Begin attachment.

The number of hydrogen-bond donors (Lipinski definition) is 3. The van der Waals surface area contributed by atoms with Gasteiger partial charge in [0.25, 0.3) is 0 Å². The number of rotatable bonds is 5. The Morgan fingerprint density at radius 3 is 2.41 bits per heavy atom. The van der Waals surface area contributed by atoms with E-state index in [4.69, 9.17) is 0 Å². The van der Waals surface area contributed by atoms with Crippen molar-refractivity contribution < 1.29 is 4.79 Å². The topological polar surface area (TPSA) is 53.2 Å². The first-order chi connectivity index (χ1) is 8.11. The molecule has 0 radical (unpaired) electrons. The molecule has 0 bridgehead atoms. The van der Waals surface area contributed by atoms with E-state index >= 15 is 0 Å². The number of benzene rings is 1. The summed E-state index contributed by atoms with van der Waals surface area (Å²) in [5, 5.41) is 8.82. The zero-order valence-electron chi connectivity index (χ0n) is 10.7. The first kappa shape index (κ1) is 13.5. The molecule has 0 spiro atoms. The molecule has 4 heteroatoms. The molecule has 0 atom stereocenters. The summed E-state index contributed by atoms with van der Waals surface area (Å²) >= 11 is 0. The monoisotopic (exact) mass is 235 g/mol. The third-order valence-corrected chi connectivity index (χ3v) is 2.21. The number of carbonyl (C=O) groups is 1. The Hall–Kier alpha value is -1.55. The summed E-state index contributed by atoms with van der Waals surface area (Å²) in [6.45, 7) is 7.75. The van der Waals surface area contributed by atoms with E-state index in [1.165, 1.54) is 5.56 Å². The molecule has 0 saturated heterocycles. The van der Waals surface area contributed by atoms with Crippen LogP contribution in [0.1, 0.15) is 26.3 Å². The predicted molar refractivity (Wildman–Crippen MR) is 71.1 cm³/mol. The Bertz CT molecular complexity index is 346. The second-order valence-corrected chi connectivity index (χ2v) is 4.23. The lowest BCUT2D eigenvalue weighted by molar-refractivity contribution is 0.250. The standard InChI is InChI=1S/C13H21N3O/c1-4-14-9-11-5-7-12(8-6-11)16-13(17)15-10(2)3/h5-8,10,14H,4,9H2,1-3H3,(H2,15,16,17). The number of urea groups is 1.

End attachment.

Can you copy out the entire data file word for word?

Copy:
The number of hydrogen-bond donors (Lipinski definition) is 3. The van der Waals surface area contributed by atoms with Gasteiger partial charge in [0.25, 0.3) is 0 Å². The number of rotatable bonds is 5. The Morgan fingerprint density at radius 3 is 2.41 bits per heavy atom. The van der Waals surface area contributed by atoms with E-state index in [4.69, 9.17) is 0 Å². The van der Waals surface area contributed by atoms with Crippen molar-refractivity contribution < 1.29 is 4.79 Å². The topological polar surface area (TPSA) is 53.2 Å². The first-order chi connectivity index (χ1) is 8.11. The molecule has 0 radical (unpaired) electrons. The molecule has 0 bridgehead atoms. The van der Waals surface area contributed by atoms with E-state index >= 15 is 0 Å². The number of benzene rings is 1. The summed E-state index contributed by atoms with van der Waals surface area (Å²) in [5, 5.41) is 8.82. The zero-order valence-electron chi connectivity index (χ0n) is 10.7. The first kappa shape index (κ1) is 13.5. The molecule has 0 spiro atoms. The molecule has 4 heteroatoms. The molecule has 0 atom stereocenters. The summed E-state index contributed by atoms with van der Waals surface area (Å²) >= 11 is 0. The monoisotopic (exact) mass is 235 g/mol. The third-order valence-corrected chi connectivity index (χ3v) is 2.21. The number of carbonyl (C=O) groups is 1. The Hall–Kier alpha value is -1.55. The summed E-state index contributed by atoms with van der Waals surface area (Å²) in [6.45, 7) is 7.75. The van der Waals surface area contributed by atoms with E-state index in [1.165, 1.54) is 5.56 Å². The molecule has 0 saturated heterocycles. The van der Waals surface area contributed by atoms with Crippen LogP contribution in [0.1, 0.15) is 26.3 Å². The predicted molar refractivity (Wildman–Crippen MR) is 71.1 cm³/mol. The Bertz CT molecular complexity index is 346. The second-order valence-corrected chi connectivity index (χ2v) is 4.23. The lowest BCUT2D eigenvalue weighted by molar-refractivity contribution is 0.250. The standard InChI is InChI=1S/C13H21N3O/c1-4-14-9-11-5-7-12(8-6-11)16-13(17)15-10(2)3/h5-8,10,14H,4,9H2,1-3H3,(H2,15,16,17). The number of urea groups is 1.